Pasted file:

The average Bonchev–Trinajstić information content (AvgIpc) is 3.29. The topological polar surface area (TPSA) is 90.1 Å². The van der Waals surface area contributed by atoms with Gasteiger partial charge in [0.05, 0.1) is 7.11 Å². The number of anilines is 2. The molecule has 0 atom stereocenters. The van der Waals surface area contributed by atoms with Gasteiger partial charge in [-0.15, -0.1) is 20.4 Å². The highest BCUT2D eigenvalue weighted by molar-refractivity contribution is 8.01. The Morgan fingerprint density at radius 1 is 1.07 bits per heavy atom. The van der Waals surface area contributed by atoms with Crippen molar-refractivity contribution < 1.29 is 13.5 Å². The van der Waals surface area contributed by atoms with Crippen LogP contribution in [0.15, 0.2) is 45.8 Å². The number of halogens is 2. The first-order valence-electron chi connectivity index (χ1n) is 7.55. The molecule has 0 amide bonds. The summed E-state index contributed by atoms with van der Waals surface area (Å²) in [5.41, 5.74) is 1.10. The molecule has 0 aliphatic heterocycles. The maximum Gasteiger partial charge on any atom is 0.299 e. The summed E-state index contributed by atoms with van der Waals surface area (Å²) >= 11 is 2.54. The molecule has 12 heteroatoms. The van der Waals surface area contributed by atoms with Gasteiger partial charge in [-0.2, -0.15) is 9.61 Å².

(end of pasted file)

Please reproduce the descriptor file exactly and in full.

The average Bonchev–Trinajstić information content (AvgIpc) is 3.29. The topological polar surface area (TPSA) is 90.1 Å². The van der Waals surface area contributed by atoms with Gasteiger partial charge in [0.05, 0.1) is 7.11 Å². The number of anilines is 2. The molecule has 0 atom stereocenters. The van der Waals surface area contributed by atoms with Gasteiger partial charge in [-0.15, -0.1) is 20.4 Å². The highest BCUT2D eigenvalue weighted by molar-refractivity contribution is 8.01. The Morgan fingerprint density at radius 1 is 1.07 bits per heavy atom. The van der Waals surface area contributed by atoms with Crippen molar-refractivity contribution < 1.29 is 13.5 Å². The van der Waals surface area contributed by atoms with Crippen LogP contribution in [0.15, 0.2) is 45.8 Å². The number of halogens is 2. The first-order valence-electron chi connectivity index (χ1n) is 7.55. The molecule has 0 amide bonds. The summed E-state index contributed by atoms with van der Waals surface area (Å²) in [5.41, 5.74) is 1.10. The molecule has 0 aliphatic heterocycles. The maximum Gasteiger partial charge on any atom is 0.299 e. The summed E-state index contributed by atoms with van der Waals surface area (Å²) >= 11 is 2.54. The molecule has 12 heteroatoms. The van der Waals surface area contributed by atoms with Gasteiger partial charge in [-0.2, -0.15) is 9.61 Å².